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Farewell & Adieu to you, Scottish Laddie: OUTLANDER s2 e2-4, Review & Recap


Farewell and adieu to you, Spanish Ladies,
Farewell and adieu, you Ladies of Spain

Traditional British Naval Song


With the publication of the notorious Entertainment Weekly cover featuring Caitriona Balfe and Sam Heughan, who play Starz’s Outlander‘s time-travelling Claire and her Scots husband Jamie, I foolishly imagined that the second season was going to be an in-depth exploration of their loving and sexually ignited relationship. You know, the thing all the book readers claim is at the core of the books, though it’s mostly absent from the show (except for a few episodes, like the Wedding one) and absent from Book One in the series. Alas, season 2 has proven a disappointment in that regard, leaving me once again to wonder where the show is going, and how many of the Starz Outlander writers have actually read the best-selling books by Diana Gabaldon that the fans so vociferously love.

Outlandish and Graphic

Episode 2


In a brothel with whores and dildos, Jamie (Sam Heughan) meets a clownish Bonnie Prince Charlie, who doesn’t seem able to drink wine without spilling it, let alone lead a Scottish rebellion. But what do I know about Scottish history? Maybe Charlie isn’t the one who actually leads the rebellion: perhaps the French Jacobites do, in their desire to destroy the British Empire.

In any event, while Jamie is playing Bond, James Bond in the brothel, Claire (Caitriona Balfe) is making friends with Louise, who has a caged pet monkey, and who reveals the latest de rigeur French “beauty treatment”: a Brazilian Honey-Pot.


Louise also takes Jamie and Claire to Versailles, where Claire wears a dress of her own making, or at least of her own design. A dress that leaves little to the imagination. And one that stands out oddly at the French court, where everyone else is wearing florals and lace.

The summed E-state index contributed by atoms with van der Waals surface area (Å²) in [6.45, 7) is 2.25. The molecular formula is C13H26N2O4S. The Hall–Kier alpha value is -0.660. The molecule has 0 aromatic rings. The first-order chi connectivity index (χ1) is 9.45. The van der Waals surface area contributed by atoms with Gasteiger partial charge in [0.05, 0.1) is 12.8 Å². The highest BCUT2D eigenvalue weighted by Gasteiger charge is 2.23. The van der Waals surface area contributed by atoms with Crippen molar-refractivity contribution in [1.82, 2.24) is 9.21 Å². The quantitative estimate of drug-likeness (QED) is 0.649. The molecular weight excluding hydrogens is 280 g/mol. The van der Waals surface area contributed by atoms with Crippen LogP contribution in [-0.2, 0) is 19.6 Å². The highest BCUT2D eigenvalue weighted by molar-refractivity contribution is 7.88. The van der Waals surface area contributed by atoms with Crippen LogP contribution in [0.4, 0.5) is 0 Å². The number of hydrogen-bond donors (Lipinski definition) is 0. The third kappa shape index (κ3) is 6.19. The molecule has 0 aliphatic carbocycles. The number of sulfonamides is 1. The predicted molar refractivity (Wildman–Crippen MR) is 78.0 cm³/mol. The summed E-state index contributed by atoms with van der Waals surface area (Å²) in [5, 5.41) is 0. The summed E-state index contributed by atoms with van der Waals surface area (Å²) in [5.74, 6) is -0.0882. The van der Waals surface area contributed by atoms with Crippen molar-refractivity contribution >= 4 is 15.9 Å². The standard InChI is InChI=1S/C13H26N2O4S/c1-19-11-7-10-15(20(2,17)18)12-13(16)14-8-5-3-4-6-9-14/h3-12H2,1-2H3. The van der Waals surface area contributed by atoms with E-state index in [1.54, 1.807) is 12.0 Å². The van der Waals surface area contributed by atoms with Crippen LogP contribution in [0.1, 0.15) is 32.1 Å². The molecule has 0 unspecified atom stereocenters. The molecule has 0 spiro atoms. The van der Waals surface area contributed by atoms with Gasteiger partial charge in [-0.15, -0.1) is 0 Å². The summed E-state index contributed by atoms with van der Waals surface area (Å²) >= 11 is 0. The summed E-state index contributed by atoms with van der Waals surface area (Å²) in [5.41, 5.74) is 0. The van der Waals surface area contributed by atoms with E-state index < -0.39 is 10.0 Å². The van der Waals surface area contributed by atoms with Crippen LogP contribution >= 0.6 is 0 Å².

There, Jamie gets to stand in the all-male audience that watches King Louis 15th attempt to defecate into a royal throne-chamber-pot, while giving advice to eat “porridge.” Very exciting stuff for our Scottish Lord Jamie.

Meanwhile, Claire runs into the dastardly Duke of Sandringham and meets his secretary, Alex Randall, younger brother of the villainous Black Jack (Tobias Menzies). The Duke’s secretary reveals that BJR is not dead, and then Claire worries — needlessly, as it will be revealed later — about Jamie’s discovering that his nemesis and rapist is still alive.


The bulk of the episode centered around Jamie’s inability to perform sexually with his wife, due to flashbacks of his rape at the hands of BJR. Whenever Jamie attempted to be with Claire sexually, her face grotesquely morphed into that of his rapist. Whom Jamie then repeatedly “stabbed”.


 Poor Jamie. Bad enough that he got repeatedly raped in Wentworth Prison, and then had his wife go all General Patton on him while attempting to “save his soul.” Now he has to re-live his experiences whenever he wants to make love to his wife.

Starz’s Outlander may be different from the book in that the Starz writers had more accurate information available to them, information about male sexual assault and the male body’s involulntary ejaculation to pressure on the prostate. Alas, Starz has once again failed male rape victims who might be viewers — and their female partners — by presenting the assault as “love-making”, even if Jamie is mistakenly viewing it that way.

Episode 3


Though she and her husband Jamie are in Paris attempting to abort the Scottish rebellion at Culloden which will result in the destruction of the Highland Clan way of life, Claire doesn’t seem to have “any meaning” in her life. She feels bored and useless as Jamie runs from brothel to chess games to…

Does the man ever go to work at the job — in his cousin’s wine business — which supposedly supports this lavish lifestyle?

In any event, despite Jamie’s protests about Claire’s never being home when he needs her, she goes to work in a poor hospital, helping a nun with a dog do some really gag-me-with-a-spoon-gross-me-out stuff. Claire’s tasting the urine of a patient to determine whether he had sugar disease (diabetes) wasn’t the most repulsive scene of the episode, but it was close.


Later, after some cutesey jokes about what a “minor composer” Johann Sebastien Bach was going to be, the Mother Superior plays a piece of music in a letter which Jamie’s pickpocket has lifted.


Then Jamie and cousin Murtagh (Duncan Lacroix) and Claire figure out that the “key is the key” to the code in the message. It was a silly scene, dragged out beyond belief, perhaps in an attempt to add humor, since virtually every time Claire said something, Murtagh didn’t understand her.


The only problem with the music-decoding scene is that most viewers couldn’t figure out what the key was either. Only that it had to do with music. And that Jamie and Claire miraculously figure it out.

Beats me how they did it.

Episode 4